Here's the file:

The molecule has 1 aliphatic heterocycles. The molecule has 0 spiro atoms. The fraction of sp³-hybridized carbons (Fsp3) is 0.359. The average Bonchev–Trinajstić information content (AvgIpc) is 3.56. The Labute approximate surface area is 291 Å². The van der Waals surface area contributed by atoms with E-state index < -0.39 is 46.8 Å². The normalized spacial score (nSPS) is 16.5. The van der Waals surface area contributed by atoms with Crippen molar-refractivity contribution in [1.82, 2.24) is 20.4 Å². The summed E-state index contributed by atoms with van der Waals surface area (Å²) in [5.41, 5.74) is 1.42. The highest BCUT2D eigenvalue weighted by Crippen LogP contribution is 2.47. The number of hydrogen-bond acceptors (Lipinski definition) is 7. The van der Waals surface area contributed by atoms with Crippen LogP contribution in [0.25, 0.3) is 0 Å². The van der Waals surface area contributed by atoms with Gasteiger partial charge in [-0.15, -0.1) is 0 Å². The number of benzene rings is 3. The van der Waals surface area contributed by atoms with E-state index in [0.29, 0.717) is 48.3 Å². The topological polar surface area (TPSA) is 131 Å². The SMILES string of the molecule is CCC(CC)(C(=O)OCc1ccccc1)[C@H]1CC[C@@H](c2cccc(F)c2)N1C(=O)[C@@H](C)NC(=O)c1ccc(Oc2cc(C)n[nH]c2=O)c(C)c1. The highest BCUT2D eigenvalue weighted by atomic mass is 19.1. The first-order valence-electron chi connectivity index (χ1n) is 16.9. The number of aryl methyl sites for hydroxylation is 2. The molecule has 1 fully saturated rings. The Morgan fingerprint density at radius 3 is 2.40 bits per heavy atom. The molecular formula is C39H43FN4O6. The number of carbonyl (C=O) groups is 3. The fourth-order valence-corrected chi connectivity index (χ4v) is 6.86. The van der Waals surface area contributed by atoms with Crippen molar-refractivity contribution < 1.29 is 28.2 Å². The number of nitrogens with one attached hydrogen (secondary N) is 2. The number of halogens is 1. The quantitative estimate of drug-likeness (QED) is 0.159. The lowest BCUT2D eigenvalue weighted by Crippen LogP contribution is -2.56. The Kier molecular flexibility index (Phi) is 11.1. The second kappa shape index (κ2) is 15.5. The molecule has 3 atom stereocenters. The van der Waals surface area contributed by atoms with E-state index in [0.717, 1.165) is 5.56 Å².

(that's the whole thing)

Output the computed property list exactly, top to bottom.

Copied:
The molecule has 1 aliphatic heterocycles. The molecule has 0 spiro atoms. The fraction of sp³-hybridized carbons (Fsp3) is 0.359. The average Bonchev–Trinajstić information content (AvgIpc) is 3.56. The Labute approximate surface area is 291 Å². The van der Waals surface area contributed by atoms with E-state index < -0.39 is 46.8 Å². The normalized spacial score (nSPS) is 16.5. The van der Waals surface area contributed by atoms with Crippen molar-refractivity contribution in [1.82, 2.24) is 20.4 Å². The summed E-state index contributed by atoms with van der Waals surface area (Å²) in [5.41, 5.74) is 1.42. The highest BCUT2D eigenvalue weighted by Crippen LogP contribution is 2.47. The number of hydrogen-bond acceptors (Lipinski definition) is 7. The van der Waals surface area contributed by atoms with Crippen LogP contribution in [0.25, 0.3) is 0 Å². The van der Waals surface area contributed by atoms with Gasteiger partial charge in [-0.15, -0.1) is 0 Å². The number of benzene rings is 3. The van der Waals surface area contributed by atoms with E-state index in [0.29, 0.717) is 48.3 Å². The topological polar surface area (TPSA) is 131 Å². The SMILES string of the molecule is CCC(CC)(C(=O)OCc1ccccc1)[C@H]1CC[C@@H](c2cccc(F)c2)N1C(=O)[C@@H](C)NC(=O)c1ccc(Oc2cc(C)n[nH]c2=O)c(C)c1. The highest BCUT2D eigenvalue weighted by atomic mass is 19.1. The first-order valence-electron chi connectivity index (χ1n) is 16.9. The number of aryl methyl sites for hydroxylation is 2. The molecule has 1 fully saturated rings. The Morgan fingerprint density at radius 3 is 2.40 bits per heavy atom. The molecular formula is C39H43FN4O6. The number of carbonyl (C=O) groups is 3. The fourth-order valence-corrected chi connectivity index (χ4v) is 6.86. The van der Waals surface area contributed by atoms with Crippen molar-refractivity contribution < 1.29 is 28.2 Å². The number of nitrogens with one attached hydrogen (secondary N) is 2. The number of halogens is 1. The quantitative estimate of drug-likeness (QED) is 0.159. The lowest BCUT2D eigenvalue weighted by Crippen LogP contribution is -2.56. The Kier molecular flexibility index (Phi) is 11.1. The second kappa shape index (κ2) is 15.5. The molecule has 3 atom stereocenters. The van der Waals surface area contributed by atoms with E-state index in [0.717, 1.165) is 5.56 Å².